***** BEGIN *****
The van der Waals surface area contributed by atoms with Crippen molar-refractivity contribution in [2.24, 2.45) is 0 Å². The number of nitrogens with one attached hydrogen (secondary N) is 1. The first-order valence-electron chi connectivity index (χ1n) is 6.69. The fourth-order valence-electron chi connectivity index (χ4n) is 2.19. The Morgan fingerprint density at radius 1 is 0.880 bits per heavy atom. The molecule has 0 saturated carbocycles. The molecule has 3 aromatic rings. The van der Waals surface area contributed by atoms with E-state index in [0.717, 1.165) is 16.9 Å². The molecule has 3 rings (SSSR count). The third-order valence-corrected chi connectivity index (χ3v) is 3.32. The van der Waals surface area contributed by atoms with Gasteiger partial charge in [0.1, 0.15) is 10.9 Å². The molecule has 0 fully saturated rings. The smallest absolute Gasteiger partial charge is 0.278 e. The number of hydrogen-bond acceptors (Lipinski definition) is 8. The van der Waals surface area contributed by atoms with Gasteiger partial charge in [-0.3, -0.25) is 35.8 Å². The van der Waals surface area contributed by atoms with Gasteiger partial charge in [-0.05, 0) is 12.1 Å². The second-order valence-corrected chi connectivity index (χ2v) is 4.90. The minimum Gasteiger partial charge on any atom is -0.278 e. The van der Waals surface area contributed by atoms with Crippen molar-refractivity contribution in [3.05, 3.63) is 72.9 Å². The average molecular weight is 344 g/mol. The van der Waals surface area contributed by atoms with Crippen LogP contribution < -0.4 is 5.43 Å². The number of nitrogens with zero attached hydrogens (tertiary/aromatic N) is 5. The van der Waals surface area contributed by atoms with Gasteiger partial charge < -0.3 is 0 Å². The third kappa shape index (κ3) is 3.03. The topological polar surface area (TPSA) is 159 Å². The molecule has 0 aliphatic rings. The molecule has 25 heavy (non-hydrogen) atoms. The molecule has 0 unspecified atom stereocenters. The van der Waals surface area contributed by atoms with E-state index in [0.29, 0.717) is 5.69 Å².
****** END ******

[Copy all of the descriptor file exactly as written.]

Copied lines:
The van der Waals surface area contributed by atoms with Crippen molar-refractivity contribution in [2.24, 2.45) is 0 Å². The number of nitrogens with one attached hydrogen (secondary N) is 1. The first-order valence-electron chi connectivity index (χ1n) is 6.69. The fourth-order valence-electron chi connectivity index (χ4n) is 2.19. The Morgan fingerprint density at radius 1 is 0.880 bits per heavy atom. The molecule has 0 saturated carbocycles. The molecule has 3 aromatic rings. The van der Waals surface area contributed by atoms with E-state index in [0.717, 1.165) is 16.9 Å². The molecule has 3 rings (SSSR count). The third-order valence-corrected chi connectivity index (χ3v) is 3.32. The van der Waals surface area contributed by atoms with Gasteiger partial charge in [0.1, 0.15) is 10.9 Å². The molecule has 0 fully saturated rings. The smallest absolute Gasteiger partial charge is 0.278 e. The number of hydrogen-bond acceptors (Lipinski definition) is 8. The van der Waals surface area contributed by atoms with Gasteiger partial charge in [-0.3, -0.25) is 35.8 Å². The van der Waals surface area contributed by atoms with Gasteiger partial charge in [-0.05, 0) is 12.1 Å². The second-order valence-corrected chi connectivity index (χ2v) is 4.90. The minimum Gasteiger partial charge on any atom is -0.278 e. The van der Waals surface area contributed by atoms with Crippen molar-refractivity contribution in [3.05, 3.63) is 72.9 Å². The average molecular weight is 344 g/mol. The van der Waals surface area contributed by atoms with Crippen LogP contribution < -0.4 is 5.43 Å². The number of nitrogens with zero attached hydrogens (tertiary/aromatic N) is 5. The van der Waals surface area contributed by atoms with Gasteiger partial charge < -0.3 is 0 Å². The third kappa shape index (κ3) is 3.03. The topological polar surface area (TPSA) is 159 Å². The molecule has 0 aliphatic rings. The molecule has 25 heavy (non-hydrogen) atoms. The molecule has 0 unspecified atom stereocenters. The van der Waals surface area contributed by atoms with E-state index in [0.29, 0.717) is 5.69 Å².